Law is a set of rules that are created and enforced by social or governmental institutions to regulate behavior. Its precise definition is a matter of longstanding debate, and it has been described as a science and as the art of justice.
Among the purposes of law are to keep the peace, maintain the status quo, preserve individual rights, protect minorities against majorities, and guide social change in an orderly manner. The extent to which a government can meet these objectives is dependent on its political structure and the social context. A democracy, for example, will allow people of all backgrounds and economic classes to share in the benefits of the law, while an authoritarian regime may oppress minority groups or restrict freedoms.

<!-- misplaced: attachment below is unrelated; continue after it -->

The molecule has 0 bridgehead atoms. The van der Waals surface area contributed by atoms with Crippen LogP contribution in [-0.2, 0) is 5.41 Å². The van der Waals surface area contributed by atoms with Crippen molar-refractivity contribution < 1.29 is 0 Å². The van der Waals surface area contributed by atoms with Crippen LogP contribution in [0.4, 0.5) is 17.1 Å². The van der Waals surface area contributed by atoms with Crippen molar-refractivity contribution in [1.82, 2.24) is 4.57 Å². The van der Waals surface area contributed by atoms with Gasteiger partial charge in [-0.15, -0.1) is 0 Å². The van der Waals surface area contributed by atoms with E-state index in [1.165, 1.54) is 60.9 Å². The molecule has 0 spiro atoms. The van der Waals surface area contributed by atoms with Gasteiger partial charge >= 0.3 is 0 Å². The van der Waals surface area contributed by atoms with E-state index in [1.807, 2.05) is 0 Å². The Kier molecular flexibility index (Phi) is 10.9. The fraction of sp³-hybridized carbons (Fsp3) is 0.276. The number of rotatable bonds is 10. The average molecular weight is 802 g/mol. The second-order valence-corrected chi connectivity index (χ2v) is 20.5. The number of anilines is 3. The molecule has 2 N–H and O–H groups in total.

The law has numerous branches, including contract law (which governs agreements to exchange goods and services), criminal law (which governs crimes committed against others), and property law (which defines people’s rights and duties toward tangible possessions such as homes and cars). The law also includes laws governing aviation, bankruptcy, medical jurisprudence, maritime law, and tax law.
The law’s role in a society is determined by the balance of power between the legislative, executive, and judicial branches of the government. A government with a balanced balance of these powers is less likely to become corrupt, as the framers of the U.S. Constitution intended, and will be more effective in carrying out its principal functions. In contrast, a government that concentrates too much power in the hands of one individual is more likely to become unpopular and fail in its basic functions.